I’m 27 years old – of course I’m telling you to be selfish!
But although at first glance you might brush me off as just another millennial falling into traditional stereotypes, I urge you to listen to my story before deciding whether or not I am the right person to help you improve your financial situation.
I never thought I was going to have a career around helping people create the lives they deserve by creating a plan for their money. I was going to be a surgeon. I was in school for Pre-Med taking business and economics classes as my electives to round out my education, when I was hit by a freight train.
My dad passed away, suddenly, unexpectedly, at the age of 47 when I was 21 years old.
My family, which now consisted of my mother, sister, two brothers and I, was in shock. We felt like our lives were in shambles. We were simply not prepared emotionally for the tragedy, and frankly we had no idea whether or not we were prepared financially either.
My parents made good money. They had a solid multi-six-figure income between them, and we had nice house in one of the nicest neighborhoods in town. Growing up, I had everything I needed and much of what I wanted, and yet when my father passed away we were so unprepared it was scary.
Actually, it was more than scary – it was detrimental. Two kids in high school and two in college, a huge house, and less than half the income that was supporting us.
Furthermore, our family was pretty traditional in that my dad, the breadwinner, handled all of the finances. He paid the bills and made most of the decisions about what to do with our money, trying to make sure we were all taken care of today, still had help with college, and that he and my mom were saving for retirement.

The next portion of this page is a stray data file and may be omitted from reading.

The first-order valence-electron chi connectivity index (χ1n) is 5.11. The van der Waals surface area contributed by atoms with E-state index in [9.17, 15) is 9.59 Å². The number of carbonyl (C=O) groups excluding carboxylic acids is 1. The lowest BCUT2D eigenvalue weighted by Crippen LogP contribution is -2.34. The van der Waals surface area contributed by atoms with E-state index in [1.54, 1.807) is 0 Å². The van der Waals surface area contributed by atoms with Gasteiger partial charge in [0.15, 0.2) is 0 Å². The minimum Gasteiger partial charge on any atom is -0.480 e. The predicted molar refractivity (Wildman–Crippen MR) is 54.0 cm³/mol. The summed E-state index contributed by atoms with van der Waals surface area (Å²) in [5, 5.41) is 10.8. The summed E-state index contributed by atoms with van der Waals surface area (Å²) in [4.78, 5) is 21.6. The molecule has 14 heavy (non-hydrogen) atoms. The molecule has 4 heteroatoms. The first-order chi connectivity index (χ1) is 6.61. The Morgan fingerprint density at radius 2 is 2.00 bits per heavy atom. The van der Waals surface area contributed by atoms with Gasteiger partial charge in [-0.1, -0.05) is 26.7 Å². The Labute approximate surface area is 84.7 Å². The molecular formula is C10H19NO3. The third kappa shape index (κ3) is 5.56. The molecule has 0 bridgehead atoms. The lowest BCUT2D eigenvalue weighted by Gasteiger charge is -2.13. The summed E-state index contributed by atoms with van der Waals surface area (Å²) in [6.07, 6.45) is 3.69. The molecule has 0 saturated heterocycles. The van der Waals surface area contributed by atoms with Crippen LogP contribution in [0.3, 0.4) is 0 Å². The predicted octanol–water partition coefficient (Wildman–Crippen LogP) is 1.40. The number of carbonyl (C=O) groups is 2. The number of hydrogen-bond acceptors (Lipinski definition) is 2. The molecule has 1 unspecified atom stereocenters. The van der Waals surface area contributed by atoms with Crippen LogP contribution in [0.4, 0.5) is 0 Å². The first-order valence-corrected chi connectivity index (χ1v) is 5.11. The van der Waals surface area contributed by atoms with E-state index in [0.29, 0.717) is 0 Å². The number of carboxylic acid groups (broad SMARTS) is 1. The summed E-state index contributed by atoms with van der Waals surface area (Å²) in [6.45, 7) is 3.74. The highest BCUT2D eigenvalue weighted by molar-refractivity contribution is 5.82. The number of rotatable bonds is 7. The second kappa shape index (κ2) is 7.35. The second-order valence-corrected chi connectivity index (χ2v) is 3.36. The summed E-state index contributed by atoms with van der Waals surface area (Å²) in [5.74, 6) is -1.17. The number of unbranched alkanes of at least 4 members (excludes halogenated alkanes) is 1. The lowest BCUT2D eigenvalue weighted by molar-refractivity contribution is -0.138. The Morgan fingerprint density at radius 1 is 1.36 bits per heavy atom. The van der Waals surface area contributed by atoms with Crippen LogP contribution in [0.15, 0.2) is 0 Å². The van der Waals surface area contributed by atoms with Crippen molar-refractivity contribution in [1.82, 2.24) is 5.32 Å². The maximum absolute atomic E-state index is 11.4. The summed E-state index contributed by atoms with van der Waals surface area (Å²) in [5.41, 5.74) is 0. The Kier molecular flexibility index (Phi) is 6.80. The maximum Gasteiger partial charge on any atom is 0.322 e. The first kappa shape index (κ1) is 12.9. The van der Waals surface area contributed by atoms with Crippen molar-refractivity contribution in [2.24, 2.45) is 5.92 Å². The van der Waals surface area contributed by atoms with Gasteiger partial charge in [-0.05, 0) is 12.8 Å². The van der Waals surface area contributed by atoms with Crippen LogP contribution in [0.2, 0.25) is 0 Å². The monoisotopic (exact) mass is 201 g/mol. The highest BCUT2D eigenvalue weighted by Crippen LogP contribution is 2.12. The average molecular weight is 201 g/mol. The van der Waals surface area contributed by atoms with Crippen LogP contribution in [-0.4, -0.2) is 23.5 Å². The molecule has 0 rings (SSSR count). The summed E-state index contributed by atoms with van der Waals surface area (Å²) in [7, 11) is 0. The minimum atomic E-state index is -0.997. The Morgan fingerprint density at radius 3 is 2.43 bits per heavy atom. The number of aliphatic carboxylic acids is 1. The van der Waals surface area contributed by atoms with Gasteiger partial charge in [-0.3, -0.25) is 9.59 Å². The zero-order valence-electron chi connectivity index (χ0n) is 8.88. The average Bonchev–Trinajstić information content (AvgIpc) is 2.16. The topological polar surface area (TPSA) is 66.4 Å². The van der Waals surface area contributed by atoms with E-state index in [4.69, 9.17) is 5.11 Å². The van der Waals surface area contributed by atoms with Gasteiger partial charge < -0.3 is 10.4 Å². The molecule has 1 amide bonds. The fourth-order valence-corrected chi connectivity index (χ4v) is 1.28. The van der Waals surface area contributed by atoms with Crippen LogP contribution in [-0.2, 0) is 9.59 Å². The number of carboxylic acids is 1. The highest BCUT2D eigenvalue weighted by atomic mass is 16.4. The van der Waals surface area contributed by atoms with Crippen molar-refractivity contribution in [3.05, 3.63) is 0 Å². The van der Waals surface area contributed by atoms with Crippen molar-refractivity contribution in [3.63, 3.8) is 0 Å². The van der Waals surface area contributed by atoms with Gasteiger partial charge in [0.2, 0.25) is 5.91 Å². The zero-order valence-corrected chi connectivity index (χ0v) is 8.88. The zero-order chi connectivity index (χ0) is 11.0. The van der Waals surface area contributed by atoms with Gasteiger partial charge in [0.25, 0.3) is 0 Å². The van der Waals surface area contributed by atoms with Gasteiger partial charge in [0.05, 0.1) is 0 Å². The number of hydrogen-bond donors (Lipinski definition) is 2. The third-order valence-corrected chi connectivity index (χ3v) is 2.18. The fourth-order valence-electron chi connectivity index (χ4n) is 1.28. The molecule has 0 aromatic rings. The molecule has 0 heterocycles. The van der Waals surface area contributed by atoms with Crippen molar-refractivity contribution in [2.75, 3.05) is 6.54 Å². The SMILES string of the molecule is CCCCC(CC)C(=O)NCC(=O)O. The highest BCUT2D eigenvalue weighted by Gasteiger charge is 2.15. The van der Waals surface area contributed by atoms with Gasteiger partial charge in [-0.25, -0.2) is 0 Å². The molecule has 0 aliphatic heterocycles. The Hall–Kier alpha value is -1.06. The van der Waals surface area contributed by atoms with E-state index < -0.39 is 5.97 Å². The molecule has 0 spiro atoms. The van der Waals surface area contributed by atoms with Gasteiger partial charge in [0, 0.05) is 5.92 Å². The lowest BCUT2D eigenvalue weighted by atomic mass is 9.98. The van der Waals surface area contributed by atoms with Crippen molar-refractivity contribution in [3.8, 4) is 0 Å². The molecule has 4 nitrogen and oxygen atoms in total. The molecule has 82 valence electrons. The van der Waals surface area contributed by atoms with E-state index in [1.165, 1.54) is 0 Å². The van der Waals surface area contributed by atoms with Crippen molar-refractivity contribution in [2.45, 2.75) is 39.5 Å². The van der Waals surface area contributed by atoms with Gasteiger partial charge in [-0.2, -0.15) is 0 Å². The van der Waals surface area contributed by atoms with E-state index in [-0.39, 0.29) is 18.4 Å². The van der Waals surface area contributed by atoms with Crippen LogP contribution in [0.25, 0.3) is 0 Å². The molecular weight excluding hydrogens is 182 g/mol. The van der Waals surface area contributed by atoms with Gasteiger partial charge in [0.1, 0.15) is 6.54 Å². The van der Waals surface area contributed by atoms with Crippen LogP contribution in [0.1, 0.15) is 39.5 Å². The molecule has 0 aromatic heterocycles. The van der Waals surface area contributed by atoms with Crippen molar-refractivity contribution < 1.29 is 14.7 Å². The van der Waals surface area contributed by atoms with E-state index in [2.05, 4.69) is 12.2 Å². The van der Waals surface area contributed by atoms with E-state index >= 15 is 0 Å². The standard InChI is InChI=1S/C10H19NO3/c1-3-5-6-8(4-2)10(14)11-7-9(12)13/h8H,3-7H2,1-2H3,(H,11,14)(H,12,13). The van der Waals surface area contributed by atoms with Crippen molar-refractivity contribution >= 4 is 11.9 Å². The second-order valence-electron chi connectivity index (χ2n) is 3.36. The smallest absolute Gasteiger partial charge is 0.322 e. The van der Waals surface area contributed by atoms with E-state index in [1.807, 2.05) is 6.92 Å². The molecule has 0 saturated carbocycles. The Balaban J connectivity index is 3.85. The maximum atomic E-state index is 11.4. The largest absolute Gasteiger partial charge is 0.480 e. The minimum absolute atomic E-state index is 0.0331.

His plan was based on what he knew, and he was doing the best he could.
Everything might have been fine had he made it through our college years and to retirement, or maybe it wouldn’t have- it doesn’t matter. All I know is that what saved us and allowed our family to remain intact financially when we were in significant grief, down to one income, and in a down economy was a life insurance policy.
That policy saved our lives. It allowed us all to get back to some sense of normalcy. I’m not sure how our family would have survived without the money that policy provided. We were lucky as our finances were not in a good place.
Had my dad gotten sick and couldn’t work instead of passing away, we would not have been in the same boat and would have been financially devastated.
My father was a smart, and successful man, who always did all the “right” things. But following conventional wisdom and doing the right thing only matters if the curveball life throws at you is something you prepared for in following that wisdom. What good is car insurance if your house burns down?
I share that because there are so many people are like my father. Smart, brilliant even, but unprepared financially.
This is why I built a career in personal finance. To help people like my father, who are trying to do all the right things and keep all the balls in the air but just don’t have the time and knowledge required to do it on their own. To make sure other families don’t have to go through the trying times that mine did.
I’ve seen so many people with salaries ranging from $50,000 to $500,000 per year who work hard and are very successful professionally, but have no idea how to actually plan for their future. They don’t know the strategy necessary to protect what is important to their family while maximizing every dollar they earn.
You have to have a plan that looks out for you and your family’s interests, because no one else is going to. This is not just about being prepared for when the worst happens, but also so you can have money to enjoy all of the good things life has to offer as well.
This is why I say you NEED to be selfish. My protestation of self-interest doesn’t come from a place of naivety, or a heightened sense of self worth. I simply know first hand what can happen when you don’t plan for your financial future. You need to be selfish before you can be selfless in a meaningful way. Anything else IS naivety.
It’s a holistic approach to financial planning, and it’s how you build your ideal life. Be smart. Be prepared. Be selfish. If you are ready to gain control of your money and be confident that it is working hard for you to achieve the lifestyle you deserve, I’m the one for you.